• Affordability will never be in this good of shape as interest and price increases start to eat into what you can afford.
  • Millennials make up about 35% of our current homeowners with much more room for expansion at the lower end of the market when adequate inventory supply materializes.
  • Central New Jersey’s trend in early 2019 shows an increase in home sales but price increases only in houses clustered in < $400,000 market where the first-time buyers and Millennials are focused.
  • The >$400K market holds steady to diminishing slightly, depending on location and price.  Often when a >$600K property goes on the market, it’s competing with a >$700K that needs to sell quickly (etc.).
  • Minimal new construction, lack of entry-level new housing and COAH restrictions add additional value to the current inventory.
  • Analysts five-year forecast indicates slow but steady price growth (but at reduced rates) at an annual average of 2 to 4% (depending on location and price point).  This price growth will remain higher in the under $400K market.
  • There is an acute shortage of inventory in both Hunterdon and Somerset County in our more popular price points and locations holding back sales.  In general, we have only about 50% of the inventory that we had in 2011.
  • It is simple, we could sell more houses if we had more inventory on hand,  And, as we have started to see small inventory increases over the past six months, 2019 can be a boom for resales.
  • In 2018 prices rose ~ averaging just over 3.5% and depending on price points and locations.  2019 promises to be more normalized with a 2 to 3% growth in prices.  But it depends on your price point and location. The following two years will also see less in % but should still show modest growth.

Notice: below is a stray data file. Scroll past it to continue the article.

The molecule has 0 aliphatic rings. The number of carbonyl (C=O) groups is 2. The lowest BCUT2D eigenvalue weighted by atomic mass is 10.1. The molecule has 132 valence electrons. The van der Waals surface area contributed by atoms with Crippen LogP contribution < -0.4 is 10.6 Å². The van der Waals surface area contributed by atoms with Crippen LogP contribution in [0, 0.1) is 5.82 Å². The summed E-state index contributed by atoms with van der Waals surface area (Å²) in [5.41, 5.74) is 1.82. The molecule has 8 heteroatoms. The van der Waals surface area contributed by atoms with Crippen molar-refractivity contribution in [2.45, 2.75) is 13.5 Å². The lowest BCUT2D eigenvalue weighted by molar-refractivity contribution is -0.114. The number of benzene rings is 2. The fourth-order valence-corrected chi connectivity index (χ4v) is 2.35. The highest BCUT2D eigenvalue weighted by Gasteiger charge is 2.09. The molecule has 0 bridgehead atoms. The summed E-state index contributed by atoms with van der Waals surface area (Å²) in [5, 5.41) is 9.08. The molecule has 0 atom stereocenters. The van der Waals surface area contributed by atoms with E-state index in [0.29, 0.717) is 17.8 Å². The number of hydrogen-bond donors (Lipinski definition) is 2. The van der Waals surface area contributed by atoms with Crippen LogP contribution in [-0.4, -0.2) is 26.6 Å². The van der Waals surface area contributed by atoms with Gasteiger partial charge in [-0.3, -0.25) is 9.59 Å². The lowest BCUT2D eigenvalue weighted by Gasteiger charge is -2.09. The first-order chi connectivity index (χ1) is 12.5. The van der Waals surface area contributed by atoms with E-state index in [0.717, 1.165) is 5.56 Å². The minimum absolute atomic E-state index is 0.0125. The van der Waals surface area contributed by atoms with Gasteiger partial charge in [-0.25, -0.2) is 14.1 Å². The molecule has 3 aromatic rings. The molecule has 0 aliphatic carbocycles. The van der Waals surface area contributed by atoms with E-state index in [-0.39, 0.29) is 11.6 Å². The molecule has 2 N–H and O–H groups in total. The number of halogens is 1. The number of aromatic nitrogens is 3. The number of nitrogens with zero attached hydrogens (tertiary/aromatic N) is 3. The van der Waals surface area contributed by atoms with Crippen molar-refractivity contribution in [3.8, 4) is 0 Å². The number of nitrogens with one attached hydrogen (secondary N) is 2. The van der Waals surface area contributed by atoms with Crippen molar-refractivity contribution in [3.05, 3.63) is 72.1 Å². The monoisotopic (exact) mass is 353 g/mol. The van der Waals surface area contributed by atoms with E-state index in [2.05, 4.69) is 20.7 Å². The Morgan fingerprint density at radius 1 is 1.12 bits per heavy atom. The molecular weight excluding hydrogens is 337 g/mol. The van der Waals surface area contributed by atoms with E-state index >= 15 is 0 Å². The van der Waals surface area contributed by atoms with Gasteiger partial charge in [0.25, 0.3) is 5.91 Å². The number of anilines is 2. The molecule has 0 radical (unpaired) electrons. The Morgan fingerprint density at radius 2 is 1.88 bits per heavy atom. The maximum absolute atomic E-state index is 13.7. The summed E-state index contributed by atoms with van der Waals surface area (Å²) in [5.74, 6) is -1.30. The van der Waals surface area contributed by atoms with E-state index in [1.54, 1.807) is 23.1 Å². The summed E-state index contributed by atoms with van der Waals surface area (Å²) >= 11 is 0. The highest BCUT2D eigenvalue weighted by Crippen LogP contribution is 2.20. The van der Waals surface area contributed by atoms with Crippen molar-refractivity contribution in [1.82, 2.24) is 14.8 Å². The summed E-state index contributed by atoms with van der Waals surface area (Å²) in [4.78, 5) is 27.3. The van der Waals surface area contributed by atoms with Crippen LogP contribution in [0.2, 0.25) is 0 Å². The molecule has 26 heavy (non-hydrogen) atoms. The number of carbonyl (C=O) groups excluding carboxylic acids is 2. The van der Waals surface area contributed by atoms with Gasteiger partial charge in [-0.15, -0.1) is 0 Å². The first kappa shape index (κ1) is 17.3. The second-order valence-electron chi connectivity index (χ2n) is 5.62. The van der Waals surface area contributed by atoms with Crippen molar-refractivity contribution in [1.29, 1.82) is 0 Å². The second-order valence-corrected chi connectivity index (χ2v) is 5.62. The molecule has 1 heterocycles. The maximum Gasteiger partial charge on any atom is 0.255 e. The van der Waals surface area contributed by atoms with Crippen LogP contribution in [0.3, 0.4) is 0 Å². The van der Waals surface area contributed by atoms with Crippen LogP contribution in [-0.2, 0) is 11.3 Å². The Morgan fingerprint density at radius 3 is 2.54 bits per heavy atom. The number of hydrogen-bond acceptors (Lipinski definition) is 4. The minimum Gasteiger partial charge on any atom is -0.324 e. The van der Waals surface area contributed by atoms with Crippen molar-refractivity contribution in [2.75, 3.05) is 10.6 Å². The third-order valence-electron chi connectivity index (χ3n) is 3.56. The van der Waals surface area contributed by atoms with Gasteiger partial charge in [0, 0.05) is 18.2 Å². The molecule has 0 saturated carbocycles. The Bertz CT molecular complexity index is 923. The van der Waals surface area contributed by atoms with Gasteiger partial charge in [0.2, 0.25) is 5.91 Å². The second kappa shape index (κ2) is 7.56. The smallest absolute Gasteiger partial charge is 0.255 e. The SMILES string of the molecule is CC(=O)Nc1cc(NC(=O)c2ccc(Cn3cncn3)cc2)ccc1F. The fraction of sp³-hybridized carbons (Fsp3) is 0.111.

• Mortgage delinquency is normalizing.

 

Forecast:

  • The economy will continue to prosper with no recession currently in sight for the next 24 to 36 months.  And, there most likely will be only an impact on the rate of price appreciation if this happens.
  • Interest rates will probably not climb too much further in 2019.  They could even drop further.
  • Home prices will rise by an average of another 2 to 3% during that same period (this will depend on your price point and location) further decreasing buying power.
  • While improving, supply will remain tight in the more popular price points in the residential real estate.
  • Many new jobs seem to be resulting from the Tax and Jobs act (just look at the help wanted signs).
  • For the first time in memory, the US is reporting 7.5+million open jobs and only 6.5 million unemployed.  We are at full employment if you consider that 3% of unemployed is the normal level.
  • We now need to match the skills of the unemployed to the job openings to prosper further as many four-year degrees currently being obtained, are not useful in the current job market. It has also opened up the need for inward migration of workers to out the economy.
  • The affordability index shows that there is room for much more sales; we need an increase in inventory.  The most affordable time to buy appears to be now!.
  • Some high-end fall-out has resulted in the residential real estate from the SALT and mortgage interest changes in the Tax and Jobs act.
  • The commercial real estate market is flourishing as a result of creating more buying demand.
  • People in their home > 10 years have very positive home equity built up, and a more significant portion of payments applies to principle.  Increases in selling prices should eventually motivate people to make changes in their lifestyle by investing in summer homes or even start a new business with the extra equity cash.

 

Note:  Presented as a public service by Joe Peters of Coldwell Banker Residential Brokerage. I took reasonable precautions for presenting this information. Please consult with a professional sales agent and take no actions based on my opinions, gathered trends, and statistics.  I assume no liability.